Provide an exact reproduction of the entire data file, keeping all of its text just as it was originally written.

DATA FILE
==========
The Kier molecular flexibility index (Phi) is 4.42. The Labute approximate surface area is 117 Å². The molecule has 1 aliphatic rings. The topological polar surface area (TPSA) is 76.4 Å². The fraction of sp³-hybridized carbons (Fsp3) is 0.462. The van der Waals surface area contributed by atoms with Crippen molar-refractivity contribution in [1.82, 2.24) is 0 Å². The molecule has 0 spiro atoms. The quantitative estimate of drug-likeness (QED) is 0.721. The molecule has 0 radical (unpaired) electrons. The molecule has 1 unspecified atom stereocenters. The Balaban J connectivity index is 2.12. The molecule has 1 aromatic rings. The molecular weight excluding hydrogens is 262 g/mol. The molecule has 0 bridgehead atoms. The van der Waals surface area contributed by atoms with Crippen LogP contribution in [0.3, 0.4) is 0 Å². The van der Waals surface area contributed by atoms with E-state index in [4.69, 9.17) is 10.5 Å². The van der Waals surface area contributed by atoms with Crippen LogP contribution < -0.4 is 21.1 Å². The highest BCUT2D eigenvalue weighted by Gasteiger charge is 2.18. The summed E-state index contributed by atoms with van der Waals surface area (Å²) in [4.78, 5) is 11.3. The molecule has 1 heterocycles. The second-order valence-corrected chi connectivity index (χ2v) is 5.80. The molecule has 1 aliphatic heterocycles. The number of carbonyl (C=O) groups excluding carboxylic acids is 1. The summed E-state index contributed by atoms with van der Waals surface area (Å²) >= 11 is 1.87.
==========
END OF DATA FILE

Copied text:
The Kier molecular flexibility index (Phi) is 4.42. The Labute approximate surface area is 117 Å². The molecule has 1 aliphatic rings. The topological polar surface area (TPSA) is 76.4 Å². The fraction of sp³-hybridized carbons (Fsp3) is 0.462. The van der Waals surface area contributed by atoms with Crippen molar-refractivity contribution in [1.82, 2.24) is 0 Å². The molecule has 0 spiro atoms. The quantitative estimate of drug-likeness (QED) is 0.721. The molecule has 0 radical (unpaired) electrons. The molecule has 1 unspecified atom stereocenters. The Balaban J connectivity index is 2.12. The molecule has 1 aromatic rings. The molecular weight excluding hydrogens is 262 g/mol. The molecule has 0 bridgehead atoms. The van der Waals surface area contributed by atoms with Crippen LogP contribution in [0.3, 0.4) is 0 Å². The van der Waals surface area contributed by atoms with E-state index in [4.69, 9.17) is 10.5 Å². The van der Waals surface area contributed by atoms with Crippen LogP contribution < -0.4 is 21.1 Å². The highest BCUT2D eigenvalue weighted by Gasteiger charge is 2.18. The summed E-state index contributed by atoms with van der Waals surface area (Å²) in [4.78, 5) is 11.3. The molecule has 1 heterocycles. The second-order valence-corrected chi connectivity index (χ2v) is 5.80. The molecule has 1 aliphatic heterocycles. The number of carbonyl (C=O) groups excluding carboxylic acids is 1. The summed E-state index contributed by atoms with van der Waals surface area (Å²) >= 11 is 1.87.